Friday, December 05, 2008

The Vampire of Ropraz – review

Author: Jaques Chessex

Translator: W Donald Wilson

First Published: 2007 (original French)

Contains spoilers

The Blurb: Jaques Chessex, winner of the prestigious Prix Goncourt, takes a true story and weaves it into a lyrical tale of fear and cruelty.

1903, Ropraz, a small village in the Jura Mountains of Switzerland. On a howling December day, a lone walker discovers a recently opened tomb, the body of a young woman violated, her left hand cut off, genitals mutilated and heart carved out. There is horror in the nearby villages: the return of atavistic superstitions and mutual suspicions. Then two more bodies are violated. A suspect must be found. Fevez, a stable-boy with blood-shot eyes, is arrested, convicted, placed into psychiatric care. In 1915, he vanishes.

The Review: First things first, is this a vampire book? Well, yes it is. Though it is about a necrophilic sexual-sadist and though he attacks the dead, which would (in a supernatural sense) make him more a ghoul, this is a vampire novel. Why? Because it is about the village/media hysteria that names something or someone as a vampire, it is about the real world scapegoating (in this case of a live person) that is associated with vampirism and, not least, because Chessex constantly returns to the genre and clearly, through the content, knew what he was doing.

That aside, the blurb – whilst giving the bare bones idea – actually fails to accurately cover the content by a country mile. It isn’t a December day, try February, the person who finds the desecrated corpse isn’t a lone traveller, his son is nearby in the ox cart and the coffin is taken from an open grave, not disinterred from a tomb… Picky but you know where I am coming from.

The novella is high literature rather than pulp fiction – and I adore it when the genre is picked up in such circles because (unfortunately) by doing so the genre is offered a legitimacy that is perhaps otherwise denied. The problem is that this is also where the book falls down.

Chessex draws a beautiful vista of superstition, hysteria and scapegoating. We can actually understand why this occurs as the corpse mutilation (including sexual sadism) is so disturbing as to make the most rational and anti-empathic person question whether he or she would jump upon that bandwagon. The fact that it is country folk looking for a scapegoat is irrelevant, it is likely that ‘sophisticated city folk’ would act the same way.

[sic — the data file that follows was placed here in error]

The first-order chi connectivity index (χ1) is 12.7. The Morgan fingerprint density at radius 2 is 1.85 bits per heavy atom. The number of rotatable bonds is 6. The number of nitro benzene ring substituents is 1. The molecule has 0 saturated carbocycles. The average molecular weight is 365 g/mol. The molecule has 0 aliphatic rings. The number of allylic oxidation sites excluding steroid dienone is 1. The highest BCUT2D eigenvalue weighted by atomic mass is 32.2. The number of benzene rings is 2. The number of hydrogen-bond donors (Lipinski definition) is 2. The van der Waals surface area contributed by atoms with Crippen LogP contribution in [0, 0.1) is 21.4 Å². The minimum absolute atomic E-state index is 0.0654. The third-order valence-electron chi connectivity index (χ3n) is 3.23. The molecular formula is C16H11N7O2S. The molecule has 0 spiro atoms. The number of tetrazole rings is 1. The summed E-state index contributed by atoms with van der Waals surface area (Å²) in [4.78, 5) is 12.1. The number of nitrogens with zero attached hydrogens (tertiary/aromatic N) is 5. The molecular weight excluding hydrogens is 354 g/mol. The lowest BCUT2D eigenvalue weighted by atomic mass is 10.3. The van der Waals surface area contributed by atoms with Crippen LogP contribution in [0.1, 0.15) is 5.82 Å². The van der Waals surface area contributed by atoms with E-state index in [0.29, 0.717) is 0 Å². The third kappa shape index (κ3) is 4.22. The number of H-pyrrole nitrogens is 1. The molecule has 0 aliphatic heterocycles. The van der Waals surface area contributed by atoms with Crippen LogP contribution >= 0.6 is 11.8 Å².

Chessex then creates a scapegoat (allegedly this is based on fact but I cannot pin down the original ‘real world’ story thus I look at this as purely fiction) in the form of Fevez and creates a character who was heinously abused as a child and Chessex seems to be asking the question, “Did we create the monster?” The answer is no, probably not, as we remain unsure as to whether he committed the necrophilic crimes and thus we are unsure as to whether we (as a society) created that particular monster. We know that, as an adult, he had bestial relations (indeed this is how he came to be arrested) and, when released from custody due to lack of evidence in respect of corpse desecration, he raped a woman. But as for the crimes against the dead we are left with nothing but the need for a scapegoat, any evidence (or lack of it) be damned. He is a monster, but not necessarily the monster we are looking for.

Of course, his physical appearance doesn’t help him, though it serves to feed into the scapegoating. His eyes “are always red and inflamed as if ringed by raw flesh; he blinks continuously, as if the daylight causes him pain”. More so his teeth are “particularly long, sharp teeth of the nocturnal prowler with his thirst for blood.”

Why did he display such features, physiologically? This is a question which is never answered and as much as Chessex writes fantastic literature, as much as he draws disturbing crimes together with superstition, conspiracy and mystery… we are left with a very hastily drawn conclusion that answers very little and seems little more than a set up for a bout of irony. Yes the irony is funny but the ending is dissatisfying as it is bereft of answers. Perhaps if this has been pulp fiction rather than high literature the answers I, as a reader, wanted would have been provided?

Stylistically (not content wise) I took away a feeling of Slaughterhouse Five, but perhaps because the end felt so hastily drawn it has nowhere near the fulfilling quality of Vonnegut’s opus. 6 out of 10.

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